|Artifact Identification||Cylinder Seal (1900.53.0103A)|
|Classification||Communication Artifacts : Personal Symbols : Personal Identification|
|Geographic Location||Asia, West, Iraq|
|Period/Date||Babylonian, Early Dynastic II, 28th – 27th century BC|
|Dimension 1 (Length)||3.9 cm|
|Dimension 2 (Diameter)||1.8 cm|
|Dimension 3 (N/A)||N/A|
|Manufacturing Processes||Carved, Incising, Drilling|
|Munsell Color Information||Light Olive Brown (2.5Y 5/2) -ns|
A slate colored stone seal, about one and one third inches in length. It pictures a nude human figure, with a bird like beak and horns. Two rampant lions with heavy (drill work) meins (sic) constitute one group. Another group of figures on the seal shows a part of a human figure between two rampant animals and apparently grasping each by the head. Porada: Two crossed lions, the head of one of which is grasped by a bull-man holding an indeterminable weapon in his other hand; a (horned?) demon, whose legs are two goats, grasping in each hand one of the goat tails, which end in serpent's heads.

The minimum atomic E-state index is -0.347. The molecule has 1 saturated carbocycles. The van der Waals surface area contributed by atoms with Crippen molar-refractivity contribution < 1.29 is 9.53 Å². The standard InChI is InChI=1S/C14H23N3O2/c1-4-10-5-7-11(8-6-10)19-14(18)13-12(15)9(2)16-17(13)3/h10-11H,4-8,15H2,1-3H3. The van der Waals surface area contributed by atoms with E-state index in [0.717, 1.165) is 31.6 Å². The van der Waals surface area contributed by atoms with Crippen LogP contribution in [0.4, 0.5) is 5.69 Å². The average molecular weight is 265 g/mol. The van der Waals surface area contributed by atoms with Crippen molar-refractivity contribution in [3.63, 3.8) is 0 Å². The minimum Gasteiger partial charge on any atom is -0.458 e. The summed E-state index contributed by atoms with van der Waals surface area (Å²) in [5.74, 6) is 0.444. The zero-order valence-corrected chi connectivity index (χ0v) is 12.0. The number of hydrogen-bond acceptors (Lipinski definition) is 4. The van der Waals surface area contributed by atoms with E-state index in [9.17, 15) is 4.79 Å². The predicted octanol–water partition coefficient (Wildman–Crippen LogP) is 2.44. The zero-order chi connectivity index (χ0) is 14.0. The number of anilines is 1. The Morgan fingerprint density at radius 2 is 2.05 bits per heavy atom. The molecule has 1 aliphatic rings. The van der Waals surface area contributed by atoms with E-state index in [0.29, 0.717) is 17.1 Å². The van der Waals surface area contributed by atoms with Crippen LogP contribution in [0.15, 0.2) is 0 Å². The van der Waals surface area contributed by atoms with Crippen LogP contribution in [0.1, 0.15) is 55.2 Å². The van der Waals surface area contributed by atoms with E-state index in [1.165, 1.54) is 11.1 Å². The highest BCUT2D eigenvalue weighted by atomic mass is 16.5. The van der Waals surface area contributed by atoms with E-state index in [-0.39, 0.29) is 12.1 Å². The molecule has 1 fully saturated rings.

Scheil, Revue d'Assyriologie, Pl. I #4, Rogers 6, p. 23. Publ. Kelekian RH Revue d'Assyrologique Porada, Edith. "Concordance of Seals in the Oriental Museum, UIUC." Unpublished ms., ca. 1950. Rogers, Frances. Babylonian Seal Cylinders as a Historical Source, UIUC Master's Thesis, 1929.